What's the solution? Is there any hope? Yes. Within the Society for Information Management, the infrastructure complexity reduction working group is establishing guidelines for how companies can reduce technical complexity and thus increase quality. The group-comprising systems professionals from AT&T Corp., Duke Energy Corp., International Paper and Northwestern Mutual Life, among others-hopes to engage vendors in discussions about how they can reduce complexity together. Vendors need to act more responsibly like manufacturers in other industries and strive for higher quality and interoperability among their products.

Customers, but most importantly CEOs and other end-user executives, also need to act more responsibly. They need to start managing IT like any other asset by paying more attention to IT decisions, projects and practices. But the language and cultural gap between executive-level customers and vendors is very large.

The Y2K legislation and the threat of litigation by end-user companies won't help bring vendors and customers together. Neither will the further erosion of customers' rights in the pending Uniform Computer Information Transactions Act (UCITA), an initiative intended to create a uniform body of law governing software transactions. (For more details about UCITA, see www.2Bguide.com.) BRINGING THE PARTIES TOGETHER CIOs need to bridge the information gap between customers and vendors. They are the best hope for helping customers and vendors make the necessary changes in their behavior. But first the systems professionals need to change their own behavior.

In most cases, systems professionals make short-sighted decisions, regardless of the long-term life cycle costs to their employers. The result is that CIOs create a lot of work for themselves and their techie minions in a seemingly endless cycle of scrap and buy. If it's quality that CIOs are after, they'll have to get rid of their scrap-and-buy mentality.

If CIOs don't get rid of their short-sighted focus, someone could do it for them. The dynamics of the industry are in for a change. Y2K is like a big "we let you down, big time" notice from CIOs to their employers. As a result, more technology spending could fall under the purview of executives. Already, Howard Rubin, president of Rubin Systems Inc. in Pound Ridge, N.Y., and a Meta Group research fellow, estimates that 42 percent of technology budgets are controlled by business units and not IT departments. That percentage is greater than ever before and up from 22 percent in 1994.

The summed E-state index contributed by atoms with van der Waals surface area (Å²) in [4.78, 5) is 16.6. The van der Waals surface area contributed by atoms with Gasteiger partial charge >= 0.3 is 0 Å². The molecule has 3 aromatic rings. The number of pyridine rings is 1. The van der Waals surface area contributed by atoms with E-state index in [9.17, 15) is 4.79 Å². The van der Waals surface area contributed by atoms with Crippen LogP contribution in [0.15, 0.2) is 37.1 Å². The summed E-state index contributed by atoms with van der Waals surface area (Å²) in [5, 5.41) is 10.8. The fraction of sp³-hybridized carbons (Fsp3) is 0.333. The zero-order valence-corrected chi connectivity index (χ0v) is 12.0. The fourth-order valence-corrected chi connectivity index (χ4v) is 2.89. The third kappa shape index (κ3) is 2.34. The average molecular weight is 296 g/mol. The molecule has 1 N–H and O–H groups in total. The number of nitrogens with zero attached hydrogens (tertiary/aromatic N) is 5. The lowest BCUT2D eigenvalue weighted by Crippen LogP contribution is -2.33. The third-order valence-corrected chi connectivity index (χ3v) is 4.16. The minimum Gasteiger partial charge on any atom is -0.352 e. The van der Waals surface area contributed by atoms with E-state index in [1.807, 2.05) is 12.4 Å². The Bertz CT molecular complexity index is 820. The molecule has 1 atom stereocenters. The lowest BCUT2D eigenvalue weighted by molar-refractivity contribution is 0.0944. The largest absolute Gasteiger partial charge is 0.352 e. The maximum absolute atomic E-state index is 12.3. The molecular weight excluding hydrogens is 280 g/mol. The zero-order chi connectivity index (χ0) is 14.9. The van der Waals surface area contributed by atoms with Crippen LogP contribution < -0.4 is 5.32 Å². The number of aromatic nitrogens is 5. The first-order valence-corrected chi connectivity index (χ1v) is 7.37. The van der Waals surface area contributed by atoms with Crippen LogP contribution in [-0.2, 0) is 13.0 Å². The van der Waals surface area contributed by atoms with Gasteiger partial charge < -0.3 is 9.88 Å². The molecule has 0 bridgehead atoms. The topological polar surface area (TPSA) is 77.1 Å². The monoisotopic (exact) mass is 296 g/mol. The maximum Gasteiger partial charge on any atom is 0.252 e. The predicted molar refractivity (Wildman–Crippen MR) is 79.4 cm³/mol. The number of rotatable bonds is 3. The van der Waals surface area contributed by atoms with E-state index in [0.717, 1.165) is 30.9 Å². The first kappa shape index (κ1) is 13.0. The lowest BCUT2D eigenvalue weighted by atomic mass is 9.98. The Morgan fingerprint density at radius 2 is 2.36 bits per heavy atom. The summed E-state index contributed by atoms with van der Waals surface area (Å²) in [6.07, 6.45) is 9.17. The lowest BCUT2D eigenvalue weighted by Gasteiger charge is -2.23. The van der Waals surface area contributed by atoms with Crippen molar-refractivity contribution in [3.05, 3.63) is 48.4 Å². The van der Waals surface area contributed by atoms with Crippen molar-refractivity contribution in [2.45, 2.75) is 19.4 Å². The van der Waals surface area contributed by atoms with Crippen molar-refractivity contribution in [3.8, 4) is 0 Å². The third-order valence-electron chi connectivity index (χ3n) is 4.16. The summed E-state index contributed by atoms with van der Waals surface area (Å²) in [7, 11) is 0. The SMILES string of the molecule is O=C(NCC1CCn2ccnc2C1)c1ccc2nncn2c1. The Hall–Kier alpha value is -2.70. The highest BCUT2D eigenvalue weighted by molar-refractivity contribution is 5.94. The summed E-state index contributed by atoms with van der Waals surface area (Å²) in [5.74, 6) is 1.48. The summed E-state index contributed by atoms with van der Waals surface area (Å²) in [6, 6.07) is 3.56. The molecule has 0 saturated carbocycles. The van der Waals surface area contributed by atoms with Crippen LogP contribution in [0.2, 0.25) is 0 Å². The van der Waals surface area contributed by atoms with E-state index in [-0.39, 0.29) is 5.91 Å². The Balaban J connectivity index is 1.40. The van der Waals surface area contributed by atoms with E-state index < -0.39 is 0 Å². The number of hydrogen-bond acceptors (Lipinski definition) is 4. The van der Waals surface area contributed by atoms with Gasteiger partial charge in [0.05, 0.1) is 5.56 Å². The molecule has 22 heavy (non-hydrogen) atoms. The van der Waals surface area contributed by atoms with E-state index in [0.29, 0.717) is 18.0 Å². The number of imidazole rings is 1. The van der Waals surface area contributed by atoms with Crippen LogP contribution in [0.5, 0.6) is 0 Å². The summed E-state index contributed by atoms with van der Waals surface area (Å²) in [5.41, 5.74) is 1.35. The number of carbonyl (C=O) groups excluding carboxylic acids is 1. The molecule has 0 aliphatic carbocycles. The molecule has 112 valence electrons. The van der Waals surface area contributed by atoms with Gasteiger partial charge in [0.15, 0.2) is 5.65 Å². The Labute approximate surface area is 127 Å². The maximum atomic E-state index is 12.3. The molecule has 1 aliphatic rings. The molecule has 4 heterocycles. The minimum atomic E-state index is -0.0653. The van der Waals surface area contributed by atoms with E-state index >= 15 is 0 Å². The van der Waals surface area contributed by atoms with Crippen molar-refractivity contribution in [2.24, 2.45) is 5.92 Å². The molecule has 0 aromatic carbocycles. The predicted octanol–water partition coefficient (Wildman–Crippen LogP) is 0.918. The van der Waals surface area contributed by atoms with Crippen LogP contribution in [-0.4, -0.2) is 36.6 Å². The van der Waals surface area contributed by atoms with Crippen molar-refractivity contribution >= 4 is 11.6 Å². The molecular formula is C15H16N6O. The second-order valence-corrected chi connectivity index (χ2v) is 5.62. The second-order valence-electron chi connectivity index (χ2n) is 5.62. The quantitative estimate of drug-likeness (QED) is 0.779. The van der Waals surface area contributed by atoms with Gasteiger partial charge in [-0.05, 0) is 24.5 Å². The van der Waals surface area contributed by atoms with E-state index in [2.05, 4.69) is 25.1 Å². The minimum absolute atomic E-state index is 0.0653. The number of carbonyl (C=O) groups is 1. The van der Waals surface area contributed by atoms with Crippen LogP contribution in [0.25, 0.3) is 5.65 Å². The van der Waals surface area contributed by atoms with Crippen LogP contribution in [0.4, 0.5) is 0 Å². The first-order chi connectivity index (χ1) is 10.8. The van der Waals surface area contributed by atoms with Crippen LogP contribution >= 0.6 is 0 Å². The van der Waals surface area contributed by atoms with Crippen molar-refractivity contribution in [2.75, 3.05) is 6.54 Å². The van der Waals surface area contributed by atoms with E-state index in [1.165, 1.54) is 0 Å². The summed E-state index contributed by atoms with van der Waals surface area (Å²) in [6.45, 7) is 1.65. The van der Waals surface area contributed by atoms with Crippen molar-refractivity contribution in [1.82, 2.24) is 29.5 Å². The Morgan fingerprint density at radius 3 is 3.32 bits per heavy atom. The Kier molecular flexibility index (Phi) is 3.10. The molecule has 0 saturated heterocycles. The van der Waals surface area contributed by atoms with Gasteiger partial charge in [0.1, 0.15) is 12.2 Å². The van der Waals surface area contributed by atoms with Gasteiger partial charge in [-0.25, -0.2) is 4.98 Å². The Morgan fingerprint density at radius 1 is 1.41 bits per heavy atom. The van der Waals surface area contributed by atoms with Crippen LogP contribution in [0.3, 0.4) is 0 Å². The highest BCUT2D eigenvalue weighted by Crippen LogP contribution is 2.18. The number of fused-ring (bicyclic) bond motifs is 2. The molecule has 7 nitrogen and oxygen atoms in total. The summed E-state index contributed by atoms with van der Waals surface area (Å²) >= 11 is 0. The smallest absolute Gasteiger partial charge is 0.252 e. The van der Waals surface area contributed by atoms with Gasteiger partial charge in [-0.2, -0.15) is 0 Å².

If executives drive decision making, they could very well become more engaged customers. While many CIOs view this shift as a threat, it doesn't have to be that way. Users and vendors need to be more collaborative. CIOs have an opportunity to become the linchpin that holds together the relationship between vendors and executives.

In the end, this is a good thing. Maybe CIOs will finally figure out "IT alignment" as well as achieve the simplification and quality improvements needed in IT environments. While standards are part of the solution, much of the complexity inherent in software is a result of vendors not communicating with each other because they believe it's best to lock in customers to their products. CIOs can help change this by thinking long term rather than short term.

Of course, incentives for CIOs will need to reflect a long-term mind-set too.

Rewards should be linked to the success of the enterprise, not the half-imaginary ROI of a specific project. If all executives want is the hot new thing or some expedient metric, that's what CIOs will give them. As CIOs, it's critical to see past the vendor marketing and partial measures and stress overall value to the enterprise.

The most effective way the IT industry has of minimizing the intervention of regulators, legislators and litigators is a willingness to change on the part of vendors and customers, and a proactive, customer-oriented high-tech workforce that brings vendors and customers together in meaningful dialogues aimed at the continuous improvement of information assets and the organizations that manage them. CIOs are the logical choice to lead this effort. Are they up to the challenge?

Leon A. Kappelman is associate director of the Center for Quality and Productivity at the University of North Texas in Denton and co-chair of the Society for Information Management's Y2K Working Group.